It is a fortuitous coincidence that there actually is a sample of humans from Northwest Africa from around the same time: Jebel Irhoud, about 160 thousand years ago from Morocco:
Jebel Irhoud is a cave site located about 100 km west of Marrakech, Morocco. The site is known for the numerous hominid fossils discovered there. Currently, the site has yielded seven specimens. The best known of these are portions of two adult skulls, Irhoud 1 and 2, a child’s mandible (Irhoud 3), and a child’s humerus (Irhoud 4). Fossils 1-3 were discovered while the cave was being quarried for barytes and thus their exact context and age has been subject to debate. Originally the Irhoud hominids were considered North African Neandertals. It is now clear that they are best grouped with other early anatomically modern humans such as Qafzeh (Israel) and Skhul (Israel).
A 2007 article by Smith et al. is extremely important for this population:
Earliest evidence of modern human life history in North African early Homo sapiensIn the recent paper on the Ceprano calvarium, Irhoud 1 clearly belonged in the modern human cluster, and so it was in my re-analysis of that data, as were skulls from the Sudan and Tanzania in Africa, and the Qafzeh/Skhul early skulls from the Levant.Tanya M. Smith et al.
Recent developmental studies demonstrate that early fossil hominins possessed shorter growth periods than living humans, implying disparate life histories. Analyses of incremental features in teeth provide an accurate means of assessing the age at death of developing dentitions, facilitating direct comparisons with fossil and modern humans. It is currently unknown when and where the prolonged modern human developmental condition originated. Here, an application of x-ray synchrotron microtomography reveals that an early Homo sapiens juvenile from Morocco dated at 160,000 years before present displays an equivalent degree of tooth development to modern European children at the same age. Crown formation times in the juvenile's macrodont dentition are higher than modern human mean values, whereas root development is accelerated relative to modern humans but is less than living apes and some fossil hominins. The juvenile from Jebel Irhoud is currently the oldest-known member of Homo with a developmental pattern (degree of eruption, developmental stage, and crown formation time) that is more similar to modern H. sapiens than to earlier members of Homo. This study also underscores the continuing importance of North Africa for understanding the origins of human anatomical and behavioral modernity. Corresponding biological and cultural changes may have appeared relatively late in the course of human evolution.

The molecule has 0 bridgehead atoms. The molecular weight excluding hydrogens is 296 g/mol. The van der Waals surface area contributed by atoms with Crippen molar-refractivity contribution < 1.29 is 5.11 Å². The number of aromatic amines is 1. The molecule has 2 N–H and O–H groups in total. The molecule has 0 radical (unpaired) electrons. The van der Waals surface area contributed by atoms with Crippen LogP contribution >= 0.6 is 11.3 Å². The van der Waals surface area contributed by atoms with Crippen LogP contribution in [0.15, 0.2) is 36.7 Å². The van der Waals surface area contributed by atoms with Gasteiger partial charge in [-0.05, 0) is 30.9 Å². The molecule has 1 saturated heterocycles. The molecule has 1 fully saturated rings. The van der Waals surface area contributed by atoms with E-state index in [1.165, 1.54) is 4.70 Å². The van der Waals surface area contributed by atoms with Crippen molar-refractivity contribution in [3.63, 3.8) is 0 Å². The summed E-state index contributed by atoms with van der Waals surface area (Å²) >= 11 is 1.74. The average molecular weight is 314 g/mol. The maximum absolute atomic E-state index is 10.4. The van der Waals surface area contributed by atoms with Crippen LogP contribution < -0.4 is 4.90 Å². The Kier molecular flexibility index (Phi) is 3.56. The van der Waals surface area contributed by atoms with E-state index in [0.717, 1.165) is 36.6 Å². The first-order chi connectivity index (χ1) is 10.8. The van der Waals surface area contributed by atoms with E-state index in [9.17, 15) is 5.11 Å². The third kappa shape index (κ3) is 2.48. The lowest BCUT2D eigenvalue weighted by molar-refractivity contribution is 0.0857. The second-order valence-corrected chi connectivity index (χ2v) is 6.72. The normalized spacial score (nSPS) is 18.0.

It thus seems to me, that the earliest modern human skulls are found in North/East Africa and West Asia, while the root of the Y-chromosome phylogeny is provisionally in Northwest Africa and seems to be in agreement with the autosomal evidence for a bottleneck in the human population at around 150,000 years ago.
Here is the interesting part: Irhoud had been once seen as a Neandertal. Indeed, it displayed some Neandertal-like leanings in a previous analysis. The consensus now (supported by the results of Mounier et al.) seems to be that it was modern human, but the Neandertal connection does not stop there: